be led by state intervention in

order to do the things you have just

0:26:220:26:26

admitted? They have not been done

and if they are not it will not

0:26:260:26:29

happen.

I am going to disappoint you

because I completely agree with you.

0:26:290:26:33

My proposal for the Grenville

housing commission is to produce

0:26:330:26:37

50,000 social or affordable homes.

Homes that are owned by housing

0:26:370:26:41

associations, community land trusts,

and indeed councils.

What is

0:26:410:26:44

affordable?

There are is a range.

You want people to be getting onto

0:26:440:26:50

the housing ladder, but some of

them, quite a lot of them, need to

0:26:500:26:55

be good old-fashioned council homes.

At those sorts of rents, social rent

0:26:550:26:58

as they are called. We need to have

the full makes out there and it is

0:26:580:27:01

not enough to say that any one piece

is going to solve the problem. We

0:27:010:27:05

need all of the pieces to together.

But what the percentage are you

0:27:050:27:10

talking about? Because when people

talk about affordable housing, no

0:27:100:27:13

one knows what they mean and most of

the time it is not affordable.

It is

0:27:130:27:17

affordable and the sense that

someone can afford to move into it

0:27:170:27:20

but it is not affordable to people

who work in, say, the NHS. And it

0:27:200:27:25

should be.

How many?

I am not going

to go into detail but I do think it

0:27:250:27:32

is very important that councils

review their role, there are natural

0:27:320:27:38

role of commissioning and building

council homes. They will all be

0:27:380:27:42

subject in my view ultimately to

write to buy and I think that should

0:27:420:27:45

continue, but there needs to be a

steady supply of council homes to

0:27:450:27:48

ensure that our constituents who

can't afford something that is now

0:27:480:27:55

classified as affordable, that there

is a solution for them.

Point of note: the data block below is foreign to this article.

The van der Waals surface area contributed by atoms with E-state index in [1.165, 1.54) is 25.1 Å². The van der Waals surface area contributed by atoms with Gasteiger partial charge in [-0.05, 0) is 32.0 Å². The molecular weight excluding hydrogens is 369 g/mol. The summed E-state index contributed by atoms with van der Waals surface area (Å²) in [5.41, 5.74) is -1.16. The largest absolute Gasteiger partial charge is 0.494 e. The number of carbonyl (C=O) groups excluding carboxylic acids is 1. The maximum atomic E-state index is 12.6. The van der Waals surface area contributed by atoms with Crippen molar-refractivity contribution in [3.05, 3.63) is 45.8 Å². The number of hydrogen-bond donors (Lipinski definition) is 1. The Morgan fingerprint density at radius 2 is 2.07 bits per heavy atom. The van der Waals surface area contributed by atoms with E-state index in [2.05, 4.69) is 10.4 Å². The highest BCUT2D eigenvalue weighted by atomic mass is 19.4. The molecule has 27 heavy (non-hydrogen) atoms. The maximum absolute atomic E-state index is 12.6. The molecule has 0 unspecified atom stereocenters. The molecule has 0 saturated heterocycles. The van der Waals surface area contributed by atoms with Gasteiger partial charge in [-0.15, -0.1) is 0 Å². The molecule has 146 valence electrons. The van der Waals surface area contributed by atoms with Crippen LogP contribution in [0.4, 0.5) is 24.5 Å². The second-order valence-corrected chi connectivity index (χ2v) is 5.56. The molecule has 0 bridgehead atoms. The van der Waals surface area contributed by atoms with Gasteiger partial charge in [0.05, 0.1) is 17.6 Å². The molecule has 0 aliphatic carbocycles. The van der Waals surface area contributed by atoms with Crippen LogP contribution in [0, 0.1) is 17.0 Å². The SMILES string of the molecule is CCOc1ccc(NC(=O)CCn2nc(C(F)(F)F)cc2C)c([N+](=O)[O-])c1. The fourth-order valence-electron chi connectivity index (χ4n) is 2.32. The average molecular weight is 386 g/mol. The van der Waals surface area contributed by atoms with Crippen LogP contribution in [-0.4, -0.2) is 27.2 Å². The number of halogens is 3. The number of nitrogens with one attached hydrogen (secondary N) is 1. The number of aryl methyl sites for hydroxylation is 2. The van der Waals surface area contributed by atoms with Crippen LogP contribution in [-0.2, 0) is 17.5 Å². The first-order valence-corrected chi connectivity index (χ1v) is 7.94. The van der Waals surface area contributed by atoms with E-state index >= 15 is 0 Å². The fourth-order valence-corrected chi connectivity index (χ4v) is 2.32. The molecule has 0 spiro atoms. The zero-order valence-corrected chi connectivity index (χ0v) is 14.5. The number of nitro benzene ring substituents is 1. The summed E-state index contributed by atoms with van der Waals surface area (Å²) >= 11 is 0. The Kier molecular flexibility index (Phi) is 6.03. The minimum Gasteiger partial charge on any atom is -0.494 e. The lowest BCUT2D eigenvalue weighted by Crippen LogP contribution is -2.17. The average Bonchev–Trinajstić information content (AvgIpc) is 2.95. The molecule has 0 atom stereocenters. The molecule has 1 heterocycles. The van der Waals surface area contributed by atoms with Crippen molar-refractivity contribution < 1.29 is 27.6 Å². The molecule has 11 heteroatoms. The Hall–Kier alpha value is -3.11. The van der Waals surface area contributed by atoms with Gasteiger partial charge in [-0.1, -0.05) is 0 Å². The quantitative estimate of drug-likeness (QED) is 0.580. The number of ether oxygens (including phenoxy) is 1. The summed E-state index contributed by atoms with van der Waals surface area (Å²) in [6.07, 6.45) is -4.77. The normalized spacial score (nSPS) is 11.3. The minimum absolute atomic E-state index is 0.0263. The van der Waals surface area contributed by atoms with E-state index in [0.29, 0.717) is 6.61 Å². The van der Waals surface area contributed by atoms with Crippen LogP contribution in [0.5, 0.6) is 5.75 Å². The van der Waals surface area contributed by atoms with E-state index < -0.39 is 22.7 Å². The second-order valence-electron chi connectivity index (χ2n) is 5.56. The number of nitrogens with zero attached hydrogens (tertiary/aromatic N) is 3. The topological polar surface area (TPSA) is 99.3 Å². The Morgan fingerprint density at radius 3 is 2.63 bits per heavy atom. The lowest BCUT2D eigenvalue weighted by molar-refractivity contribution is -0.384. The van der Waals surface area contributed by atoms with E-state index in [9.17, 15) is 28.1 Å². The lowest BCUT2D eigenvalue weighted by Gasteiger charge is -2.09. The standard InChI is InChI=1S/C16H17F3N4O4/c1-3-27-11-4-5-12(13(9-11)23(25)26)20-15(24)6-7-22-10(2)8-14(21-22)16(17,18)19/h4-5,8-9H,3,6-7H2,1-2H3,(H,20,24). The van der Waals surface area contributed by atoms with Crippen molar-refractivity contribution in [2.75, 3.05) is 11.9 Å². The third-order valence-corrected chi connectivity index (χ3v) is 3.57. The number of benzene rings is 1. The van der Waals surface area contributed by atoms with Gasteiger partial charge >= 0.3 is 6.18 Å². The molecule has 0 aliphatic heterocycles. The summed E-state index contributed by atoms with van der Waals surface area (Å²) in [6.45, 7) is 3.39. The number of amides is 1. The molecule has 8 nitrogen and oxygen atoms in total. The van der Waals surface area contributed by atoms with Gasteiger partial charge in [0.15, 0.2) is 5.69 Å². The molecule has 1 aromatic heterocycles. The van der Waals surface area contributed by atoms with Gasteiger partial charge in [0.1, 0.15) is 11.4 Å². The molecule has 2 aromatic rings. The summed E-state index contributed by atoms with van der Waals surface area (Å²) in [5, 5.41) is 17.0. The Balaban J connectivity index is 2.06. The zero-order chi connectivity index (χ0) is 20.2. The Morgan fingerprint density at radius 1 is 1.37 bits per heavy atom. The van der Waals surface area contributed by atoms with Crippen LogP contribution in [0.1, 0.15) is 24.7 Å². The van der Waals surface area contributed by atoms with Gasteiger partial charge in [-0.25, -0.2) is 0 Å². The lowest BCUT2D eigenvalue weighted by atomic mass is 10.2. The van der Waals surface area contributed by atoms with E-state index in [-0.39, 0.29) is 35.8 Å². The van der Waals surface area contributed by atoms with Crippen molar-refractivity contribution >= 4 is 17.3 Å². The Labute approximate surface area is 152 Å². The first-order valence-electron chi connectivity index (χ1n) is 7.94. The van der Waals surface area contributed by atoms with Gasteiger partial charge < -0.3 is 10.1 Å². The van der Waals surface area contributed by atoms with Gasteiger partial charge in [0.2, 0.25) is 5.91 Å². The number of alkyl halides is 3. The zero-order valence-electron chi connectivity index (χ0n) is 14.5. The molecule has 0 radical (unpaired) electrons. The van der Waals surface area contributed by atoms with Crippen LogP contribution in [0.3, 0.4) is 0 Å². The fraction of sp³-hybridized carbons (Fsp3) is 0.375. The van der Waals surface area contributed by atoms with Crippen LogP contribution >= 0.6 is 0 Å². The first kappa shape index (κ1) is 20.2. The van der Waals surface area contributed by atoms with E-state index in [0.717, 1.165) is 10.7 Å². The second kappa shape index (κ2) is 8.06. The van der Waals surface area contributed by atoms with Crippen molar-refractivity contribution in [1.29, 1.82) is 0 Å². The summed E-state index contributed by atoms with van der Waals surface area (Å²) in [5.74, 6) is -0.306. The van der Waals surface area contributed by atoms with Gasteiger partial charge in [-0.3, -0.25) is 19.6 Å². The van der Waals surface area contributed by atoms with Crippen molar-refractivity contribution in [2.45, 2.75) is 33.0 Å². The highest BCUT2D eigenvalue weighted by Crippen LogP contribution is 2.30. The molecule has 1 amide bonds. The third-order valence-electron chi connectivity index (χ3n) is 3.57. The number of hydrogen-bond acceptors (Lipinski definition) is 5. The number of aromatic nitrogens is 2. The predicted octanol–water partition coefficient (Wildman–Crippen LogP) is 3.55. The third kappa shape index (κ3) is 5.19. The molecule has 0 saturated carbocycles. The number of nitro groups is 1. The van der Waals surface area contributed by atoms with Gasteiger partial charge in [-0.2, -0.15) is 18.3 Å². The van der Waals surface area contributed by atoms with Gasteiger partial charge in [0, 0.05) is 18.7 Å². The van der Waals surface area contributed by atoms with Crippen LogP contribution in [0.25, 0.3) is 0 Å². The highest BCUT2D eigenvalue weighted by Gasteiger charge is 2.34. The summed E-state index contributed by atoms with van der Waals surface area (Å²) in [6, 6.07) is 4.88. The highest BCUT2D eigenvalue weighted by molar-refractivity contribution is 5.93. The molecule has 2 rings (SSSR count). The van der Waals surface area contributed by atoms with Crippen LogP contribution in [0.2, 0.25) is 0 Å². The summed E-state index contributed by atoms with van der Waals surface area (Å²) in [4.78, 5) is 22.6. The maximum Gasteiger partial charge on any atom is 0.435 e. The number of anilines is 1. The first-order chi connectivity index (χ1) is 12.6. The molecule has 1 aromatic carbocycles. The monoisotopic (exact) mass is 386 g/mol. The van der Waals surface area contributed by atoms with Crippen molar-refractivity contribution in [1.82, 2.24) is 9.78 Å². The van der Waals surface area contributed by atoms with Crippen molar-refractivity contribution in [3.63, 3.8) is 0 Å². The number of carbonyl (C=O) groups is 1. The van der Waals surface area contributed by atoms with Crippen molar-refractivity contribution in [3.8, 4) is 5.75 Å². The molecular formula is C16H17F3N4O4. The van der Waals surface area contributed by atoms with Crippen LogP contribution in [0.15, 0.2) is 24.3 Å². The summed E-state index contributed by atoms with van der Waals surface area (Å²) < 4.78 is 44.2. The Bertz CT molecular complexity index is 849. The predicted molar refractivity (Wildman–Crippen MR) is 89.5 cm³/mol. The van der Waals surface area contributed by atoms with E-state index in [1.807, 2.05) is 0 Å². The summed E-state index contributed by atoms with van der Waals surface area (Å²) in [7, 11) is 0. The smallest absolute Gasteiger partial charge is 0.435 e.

But you have

0:27:550:27:59

said the aid of dexterity is over

and that many governments run at a

0:27:590:28:02

deficit of around 2.6%. The risk

ruining the economy by not fixing

0:28:020:28:07

the roof while the sun is shining?

I

think it is a very important

0:28:070:28:11

problem, this. It has all sorts of

social and economic impacts. If

0:28:110:28:16

people can't get housing, they

become very frightened to take

0:28:160:28:19

risks. They become very frightened

to move to a new job and to set up a

0:28:190:28:30

new business. And so I think, yes,

we absolutely need to fix this

0:28:300:28:32

problem.

By adding to the deficit?

But to build homes that are either

0:28:320:28:35

with money for sale or generate a

rental income, so it is not like we

0:28:350:28:39

are just throwing money away.

Is

this a priority for Labour? Should

0:28:390:28:44

it be a priority for Labour in the

way that it is in rhetorical terms

0:28:440:28:50

for the Conservatives, because

Labour has a big promise in terms of

0:28:500:28:54

spending and renationalisation and a

long list that it wants to put money

0:28:540:28:57

into. Should this be the top of the

priority list?

If it were down to

0:28:570:29:01

me, it would be the absolute top of

the priority list, and to be fair I

0:29:010:29:05

think that for a lot of people in

the Labour Party it is the same.

0:29:050:29:08

Housing is the beginning, middle,

and end of the welfare of the people

0:29:080:29:12

who live in our country and when it

is precarious, all of the things

0:29:120:29:16

that Nick has said about the ability

to take risks and be entrepreneurial

0:29:160:29:20

are all true and it is also bad for

the health of our nation. And it is

0:29:200:29:24

causing huge problems. So to me, I

don't know whether it has been in

0:29:240:29:29

the past, but it seems like the

silver bullet, the panacea to try to

0:29:290:29:33

improve things would be to build

more houses and for people like me

0:29:330:29:37

and Nick who probably all our

houses, so to recognise that that

0:29:370:29:41

wealth is not something that we are

old, it is something that is built

0:29:410:29:45

on the backs of other people not

being able to afford a house.

And

0:29:450:29:50

would you support loosening planning

in the way that Nick advocates?

He